Debt To Income Ratio Required For Mortgage Depends On Loan Program

This Article Is About Debt To Income Ratio Required For Mortgage

Many mortgage applicants assume they will be guaranteed mortgage approval because they have excellent credit scores, cash reserves, and a lot of assets. They do not take time with consulting a banker or broker and aggressively shop for a house. Homebuyers entering into a purchase contract without getting qualified by a loan officer is asking for trouble. Never shop for a home and enter into a purchase contract. This holds true no matter how great your credit is.

There are buyers who have not been qualified by a loan officer without a pre-approval who find a deal of a lifetime and need to act fast. In today’s hot housing market, there are multiple purchase offers on homes. Homebuyers should plan ahead and get qualified by a loan officer and have a solid pre-approval letter. Do not be in a situation where you find a home that you fall in love with which the seller wants to close in 3 weeks and you have not been qualified.

How Fast Can A Home Purchase Close?

Can a real estate purchase mortgage close in 3 weeks?  The answer is yes.

Real estate purchase mortgage can close in 3 weeks. They would need everyone from the buyer, seller, appraiser, and processor’s cooperation to make it happen without any hiccups. Can we assume that the buyer, who has a credit score of 830 FICO credit scores, always pays his bills on time, and has a $100,000 annual gross income qualify?  From the credit standpoint, he looks good but we can never assume that the borrower is qualified.

Debt To Income Ratios Are More Important Than Credit Scores

The number one reason why borrowers get last-minute loan denials or stress during the mortgage process is that they were not properly qualified by their loan officers. Loan officers need to thoroughly qualify mortgage applicants prior to issuing a pre-approval letter. Loan officers should thoroughly review borrowers’ credit reports. The mortgage loan originator should carefully look at the overall credit payment history. They should see if there are any credit disputes. Check to see if all credit items are correct with no errors. Double-check recorded date of foreclosures, deed in lieu, short sale. Make sure that there are no late payments after bankruptcy and/or foreclosures.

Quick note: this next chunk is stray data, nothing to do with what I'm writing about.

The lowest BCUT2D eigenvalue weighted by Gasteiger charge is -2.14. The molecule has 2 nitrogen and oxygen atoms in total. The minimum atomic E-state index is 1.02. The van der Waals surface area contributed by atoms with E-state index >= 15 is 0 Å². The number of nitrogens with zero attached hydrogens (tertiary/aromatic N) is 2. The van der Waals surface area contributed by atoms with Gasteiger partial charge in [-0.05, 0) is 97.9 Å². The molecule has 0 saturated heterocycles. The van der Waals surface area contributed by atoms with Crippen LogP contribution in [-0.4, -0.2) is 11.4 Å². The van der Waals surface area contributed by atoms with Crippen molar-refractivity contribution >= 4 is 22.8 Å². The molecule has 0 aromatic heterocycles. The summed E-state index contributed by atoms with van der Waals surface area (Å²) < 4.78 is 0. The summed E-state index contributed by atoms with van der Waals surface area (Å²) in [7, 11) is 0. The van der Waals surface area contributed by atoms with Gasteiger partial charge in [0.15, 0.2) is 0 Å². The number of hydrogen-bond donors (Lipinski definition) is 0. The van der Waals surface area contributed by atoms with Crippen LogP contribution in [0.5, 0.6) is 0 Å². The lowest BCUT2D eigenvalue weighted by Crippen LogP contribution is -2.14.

One of the main reasons why borrowers with high credit scores and high income get denied for a mortgage is because their debt-to-income ratios is too high. Make sure that the lender the loan officer works for does not have any overlays on debt to income ratios.

Front End Debt To Income Ratio Required For Mortgage

Front End Debt To Income Ratio Required For Mortgage

Lenders are concerned not only with credit profile but also with the housing expense and overall monthly expenses compared to the gross monthly income. This is called Debt To Income Ratio Required For Mortgage. There are two types of debt to income ratios. The first is the housing Debt To Income Ratio Required For Mortgage. DTI is calculated by taking the monthly housing expenses divided by the borrower’s monthly gross income.

For example, let’s take a case scenario:

  • if the mortgage payment, property taxes, association dues, mortgage insurance (if any), and homeowners  insurance payment is $3,000 per month
  • and the borrower monthly gross income is $10,000 per month
  • the housing expense to income ratio is $3,000 divided by $10,000
  • this yields a 30% housing debt to income ratio

HUD allows a maximum of 46.9% front-end debt to income ratio to get an approve/eligible per AUS FINDINGS for borrowers with credit scores of 620 FICO or higher. Both Fannie Mae and Freddie Mac do not have front-end debt to income ratio requirements.

Back End Debt To Income Ratio Required For Mortgage

The second debt-to-income ratio Debt To Income Ratio Required For Mortgage that lenders are concerned about is the total monthly expenses to your monthly gross income ratio.

This ratio is known as the back-end ratio. The back end ratio is the sum of the housing expenses plus all other minimum monthly payments divided by the borrower’s total monthly gross income

The monthly expenses that include in calculating the back end debt to income ratio are the following:

  • monthly credit card payments
  • automobile payments
  • student loan payments
  • child support payments

Other fixed monthly payments like the following:

  • second home mortgage payments
  • motorcycle payments (if any)
  • and the proposed new mortgage payment
  • homeowners association dues (if any)
  • property taxes
  • private mortgage insurance premium (if any)
  • and homeowners insurance

All of these combined monthly expenses divided by gross monthly income will yield the back end combined debt to income ratio:

For example, if the total combined monthly debt expenses are $5,000 and the monthly income is $10,000, the back-end debt to income ratio will be 50%. The front-end DTI allowed by HUD is 46.9% and 56.9% back-end on FHA loans. Fannie Mae and Freddie Mac do not have a front-end debt to income ratio requirement. The maximum debt to income ratio allowed on Fannie Mae and Freddie Mac is 50% DTI. There is no debt to income ratio cap on VA loans. USDA requires a maximum front end of 29% and 41% back-end DTI. Gustan Cho Associates have traditional jumbo loans that allow up to a 50% debt to income ratio. Most non-QM loans cap DTI at 50% to 55%.

Most lenders do have lender overlays on debt-to-income ratios. For example, HUD will allow up to 56.9% DTI but a lender may cap the debt to income ratio requirements at 50%. This is called a lender overlay on the debt to income ratio. If you have a higher debt to income ratio and need a lender with no overlays on DTI, contact us at Gustan Cho Associates at 262-716-8151 or text for a faster response. Or email us at [email protected]

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